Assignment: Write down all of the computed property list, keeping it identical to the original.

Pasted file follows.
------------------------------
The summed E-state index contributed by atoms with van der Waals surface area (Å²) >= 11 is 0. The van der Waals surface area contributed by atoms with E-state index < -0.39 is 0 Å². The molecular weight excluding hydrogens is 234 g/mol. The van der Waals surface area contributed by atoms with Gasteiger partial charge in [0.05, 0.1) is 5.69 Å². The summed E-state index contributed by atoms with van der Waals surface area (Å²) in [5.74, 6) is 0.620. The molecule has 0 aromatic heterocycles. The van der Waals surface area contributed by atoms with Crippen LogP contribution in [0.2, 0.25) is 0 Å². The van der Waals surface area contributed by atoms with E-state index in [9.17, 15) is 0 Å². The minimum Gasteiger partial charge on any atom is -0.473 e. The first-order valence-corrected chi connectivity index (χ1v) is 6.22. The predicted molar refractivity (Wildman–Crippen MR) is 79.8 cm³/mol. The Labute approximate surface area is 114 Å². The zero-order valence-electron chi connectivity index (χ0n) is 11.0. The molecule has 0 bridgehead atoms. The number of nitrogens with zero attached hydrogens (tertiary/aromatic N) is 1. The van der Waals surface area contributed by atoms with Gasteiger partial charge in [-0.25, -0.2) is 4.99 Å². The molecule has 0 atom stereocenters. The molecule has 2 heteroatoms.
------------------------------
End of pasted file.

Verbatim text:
The summed E-state index contributed by atoms with van der Waals surface area (Å²) >= 11 is 0. The van der Waals surface area contributed by atoms with E-state index < -0.39 is 0 Å². The molecular weight excluding hydrogens is 234 g/mol. The van der Waals surface area contributed by atoms with Gasteiger partial charge in [0.05, 0.1) is 5.69 Å². The summed E-state index contributed by atoms with van der Waals surface area (Å²) in [5.74, 6) is 0.620. The molecule has 0 aromatic heterocycles. The van der Waals surface area contributed by atoms with Crippen LogP contribution in [0.2, 0.25) is 0 Å². The van der Waals surface area contributed by atoms with E-state index in [9.17, 15) is 0 Å². The minimum Gasteiger partial charge on any atom is -0.473 e. The first-order valence-corrected chi connectivity index (χ1v) is 6.22. The predicted molar refractivity (Wildman–Crippen MR) is 79.8 cm³/mol. The Labute approximate surface area is 114 Å². The zero-order valence-electron chi connectivity index (χ0n) is 11.0. The molecule has 0 bridgehead atoms. The number of nitrogens with zero attached hydrogens (tertiary/aromatic N) is 1. The van der Waals surface area contributed by atoms with Gasteiger partial charge in [-0.25, -0.2) is 4.99 Å². The molecule has 0 atom stereocenters. The molecule has 2 heteroatoms.